Clayton Hollier, Schneider, Raymond W., Lanclos, David Y., Padgett, Guy B., Benedict, Linda F. | 7/1/2006 4:41:17 AM
LSU AgCenter scientists confirmed on Friday (June 30) that Asian soybean rust is in Louisiana. This is the first finding of the disease for 2006, and it was found on kudzu, another plant besides soybeans susceptible to the disease.
Agricultural consultant Blaine Viator of Plattenville, La., found the disease in a shaded kudzu patch just south of Lafayette, La. He is one of many consultants, farmers and AgCenter agents and scientists who have been regularly scouting for the disease ever since it was found for the first time in Louisiana, in fact in North America, in late 2004 by AgCenter scientist Dr. Ray Schneider.
"This finding means we have to intensify our scouting efforts," said Dr. Clayton Hollier, LSU AgCenter plant pathologist. "It does not mean that farmers have to start applying fungicides to their soybean crops. The disease has not been found on soybeans in Louisiana."
The disease, which has the potential to devastate soybean yields because of its ability to spread fast, was confirmed on soybeans in Alabama on Thursday, June 29, Hollier said. Scouting efforts are under way throughout the United States, and Asian soybean rust has been confirmed on kudzu in at least four other states this year – Alabama, Florida, Georgia and Texas.
"Under the very dry conditions that the beans are experiencing in Louisiana, Asian soybean rust development is nearly impossible. The amount of time dew is present in open areas is minimal, and the extended exposure to ultraviolet light kills the rust spores quickly," Hollier said. "Current dry conditions do not encourage disease development."
However, this will change with rain, and scattered showers are predicted during the first week of July, Hollier said.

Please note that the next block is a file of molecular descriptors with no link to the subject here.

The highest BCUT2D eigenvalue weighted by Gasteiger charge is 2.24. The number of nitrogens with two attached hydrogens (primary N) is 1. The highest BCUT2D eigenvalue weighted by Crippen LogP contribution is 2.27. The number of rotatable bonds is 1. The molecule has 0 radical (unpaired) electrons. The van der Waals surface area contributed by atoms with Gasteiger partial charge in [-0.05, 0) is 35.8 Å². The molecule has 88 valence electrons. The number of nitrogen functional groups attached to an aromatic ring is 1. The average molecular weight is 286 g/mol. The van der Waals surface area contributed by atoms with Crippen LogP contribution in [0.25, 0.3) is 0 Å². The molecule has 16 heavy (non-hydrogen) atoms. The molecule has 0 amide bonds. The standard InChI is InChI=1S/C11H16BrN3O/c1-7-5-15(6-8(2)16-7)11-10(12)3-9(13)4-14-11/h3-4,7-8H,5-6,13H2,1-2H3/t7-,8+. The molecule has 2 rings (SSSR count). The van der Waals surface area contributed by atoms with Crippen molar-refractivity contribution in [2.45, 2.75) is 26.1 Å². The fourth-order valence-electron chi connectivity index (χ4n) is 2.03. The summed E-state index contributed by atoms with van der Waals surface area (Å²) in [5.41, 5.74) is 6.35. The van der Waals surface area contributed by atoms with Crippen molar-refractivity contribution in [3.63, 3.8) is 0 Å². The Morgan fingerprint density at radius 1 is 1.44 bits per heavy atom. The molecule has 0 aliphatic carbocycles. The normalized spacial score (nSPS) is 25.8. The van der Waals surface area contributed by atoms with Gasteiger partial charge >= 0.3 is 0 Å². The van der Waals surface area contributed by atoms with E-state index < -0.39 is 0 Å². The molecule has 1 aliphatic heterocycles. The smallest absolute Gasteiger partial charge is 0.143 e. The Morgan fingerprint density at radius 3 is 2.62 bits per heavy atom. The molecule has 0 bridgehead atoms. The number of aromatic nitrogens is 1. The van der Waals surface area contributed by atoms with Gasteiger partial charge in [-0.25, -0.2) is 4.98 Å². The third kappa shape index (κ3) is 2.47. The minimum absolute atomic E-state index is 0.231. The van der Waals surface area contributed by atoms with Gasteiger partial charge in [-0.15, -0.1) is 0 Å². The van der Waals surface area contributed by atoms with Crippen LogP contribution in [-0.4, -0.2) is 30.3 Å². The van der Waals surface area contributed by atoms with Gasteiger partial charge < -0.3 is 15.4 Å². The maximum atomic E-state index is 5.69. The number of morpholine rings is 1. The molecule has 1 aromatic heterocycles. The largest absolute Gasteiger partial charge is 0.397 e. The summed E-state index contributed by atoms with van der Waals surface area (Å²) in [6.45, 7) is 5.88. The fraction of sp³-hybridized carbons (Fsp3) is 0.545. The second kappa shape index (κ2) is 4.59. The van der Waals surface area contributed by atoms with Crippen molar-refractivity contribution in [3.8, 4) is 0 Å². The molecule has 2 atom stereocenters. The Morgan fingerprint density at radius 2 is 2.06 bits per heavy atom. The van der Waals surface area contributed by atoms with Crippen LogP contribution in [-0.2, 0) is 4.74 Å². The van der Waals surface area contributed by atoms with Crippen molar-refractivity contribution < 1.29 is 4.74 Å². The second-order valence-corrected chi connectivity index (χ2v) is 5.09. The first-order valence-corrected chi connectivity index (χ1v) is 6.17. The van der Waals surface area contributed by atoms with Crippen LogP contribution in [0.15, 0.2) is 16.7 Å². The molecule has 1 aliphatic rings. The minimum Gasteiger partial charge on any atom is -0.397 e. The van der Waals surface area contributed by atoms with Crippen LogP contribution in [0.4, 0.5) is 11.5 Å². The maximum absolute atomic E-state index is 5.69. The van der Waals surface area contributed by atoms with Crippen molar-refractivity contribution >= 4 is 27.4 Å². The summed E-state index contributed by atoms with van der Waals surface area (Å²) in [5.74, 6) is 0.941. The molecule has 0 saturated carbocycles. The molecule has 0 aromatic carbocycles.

"This could encourage rust development," Hollier said.
AgCenter experts are not at this time recommending that soybean farmers apply fungicides, which are relatively expensive, as a preventive measure for Asian soybean rust. Even if the disease is found in soybeans, the recommendation is to apply fungicide only to the fields where the beans are forming, Hollier said.
"Roughly 50 percent to 60 percent of the soybean crop in Louisiana will be at a stage in two weeks where it will no longer be threatened by Asian soybean rust," said Dr. David Lanclos, LSU AgCenter soybean specialist at the Dean Lee Research Station in Alexandria.
In addition to extensive scouting of soybean fields and kudzu patches, LSU AgCenter scientists have established 15 sentinel plots of soybeans throughout the state that are regularly checked for signs of rust.
Dr. Boyd Padgett, AgCenter plant pathologist at the Northeast Research Station in St. Joseph, has also set up a system of spore traps in northeast and central Louisiana to monitor the air for any signs of the spores that cause the disease.
Padgett said soybean farmers can call a toll-free number for any updates about Asian soybean rust, and that number is (800) 516-0865.
Clayton Hollier at (225) 578-4487 or email@example.com
Ray Schneider at (225) 578-4880 or firstname.lastname@example.org
Boyd Padgett at (318) 435-2157 or email@example.com
David Lanclos at (318) 473-6530 firstname.lastname@example.org
Linda Foster Benedict at (225) 578-2937 or email@example.com